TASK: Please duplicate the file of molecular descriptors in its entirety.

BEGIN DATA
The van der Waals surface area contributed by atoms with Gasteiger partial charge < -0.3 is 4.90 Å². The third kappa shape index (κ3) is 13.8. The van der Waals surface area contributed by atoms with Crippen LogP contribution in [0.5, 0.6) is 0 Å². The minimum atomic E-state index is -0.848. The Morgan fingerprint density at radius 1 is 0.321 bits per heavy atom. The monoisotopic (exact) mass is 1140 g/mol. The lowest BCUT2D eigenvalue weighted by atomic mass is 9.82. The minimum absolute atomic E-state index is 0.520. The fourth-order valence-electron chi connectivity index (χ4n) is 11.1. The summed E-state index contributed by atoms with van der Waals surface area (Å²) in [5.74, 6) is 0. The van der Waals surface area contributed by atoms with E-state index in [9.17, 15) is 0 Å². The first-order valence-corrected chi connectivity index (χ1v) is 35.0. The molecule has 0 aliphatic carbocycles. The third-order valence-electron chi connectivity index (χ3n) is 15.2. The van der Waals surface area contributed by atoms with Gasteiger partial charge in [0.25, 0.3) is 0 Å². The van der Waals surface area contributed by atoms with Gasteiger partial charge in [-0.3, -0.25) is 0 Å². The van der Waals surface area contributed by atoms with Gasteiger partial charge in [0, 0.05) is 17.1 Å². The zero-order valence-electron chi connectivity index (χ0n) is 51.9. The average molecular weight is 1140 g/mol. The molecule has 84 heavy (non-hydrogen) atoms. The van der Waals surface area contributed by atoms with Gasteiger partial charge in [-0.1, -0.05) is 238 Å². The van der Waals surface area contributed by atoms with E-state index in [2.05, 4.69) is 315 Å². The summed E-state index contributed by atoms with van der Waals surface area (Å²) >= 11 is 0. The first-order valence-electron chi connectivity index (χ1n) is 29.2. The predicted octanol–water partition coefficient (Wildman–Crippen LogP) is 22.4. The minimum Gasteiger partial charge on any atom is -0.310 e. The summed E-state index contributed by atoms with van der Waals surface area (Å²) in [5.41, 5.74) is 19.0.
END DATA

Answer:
The van der Waals surface area contributed by atoms with Gasteiger partial charge < -0.3 is 4.90 Å². The third kappa shape index (κ3) is 13.8. The van der Waals surface area contributed by atoms with Crippen LogP contribution in [0.5, 0.6) is 0 Å². The minimum atomic E-state index is -0.848. The Morgan fingerprint density at radius 1 is 0.321 bits per heavy atom. The monoisotopic (exact) mass is 1140 g/mol. The lowest BCUT2D eigenvalue weighted by atomic mass is 9.82. The minimum absolute atomic E-state index is 0.520. The fourth-order valence-electron chi connectivity index (χ4n) is 11.1. The summed E-state index contributed by atoms with van der Waals surface area (Å²) in [5.74, 6) is 0. The van der Waals surface area contributed by atoms with E-state index in [9.17, 15) is 0 Å². The first-order valence-corrected chi connectivity index (χ1v) is 35.0. The molecule has 0 aliphatic carbocycles. The third-order valence-electron chi connectivity index (χ3n) is 15.2. The van der Waals surface area contributed by atoms with Gasteiger partial charge in [0.25, 0.3) is 0 Å². The van der Waals surface area contributed by atoms with Gasteiger partial charge in [-0.3, -0.25) is 0 Å². The van der Waals surface area contributed by atoms with Gasteiger partial charge in [0, 0.05) is 17.1 Å². The zero-order valence-electron chi connectivity index (χ0n) is 51.9. The average molecular weight is 1140 g/mol. The molecule has 84 heavy (non-hydrogen) atoms. The van der Waals surface area contributed by atoms with Gasteiger partial charge in [-0.1, -0.05) is 238 Å². The van der Waals surface area contributed by atoms with E-state index in [2.05, 4.69) is 315 Å². The summed E-state index contributed by atoms with van der Waals surface area (Å²) >= 11 is 0. The first-order valence-electron chi connectivity index (χ1n) is 29.2. The predicted octanol–water partition coefficient (Wildman–Crippen LogP) is 22.4. The minimum Gasteiger partial charge on any atom is -0.310 e. The summed E-state index contributed by atoms with van der Waals surface area (Å²) in [5.41, 5.74) is 19.0.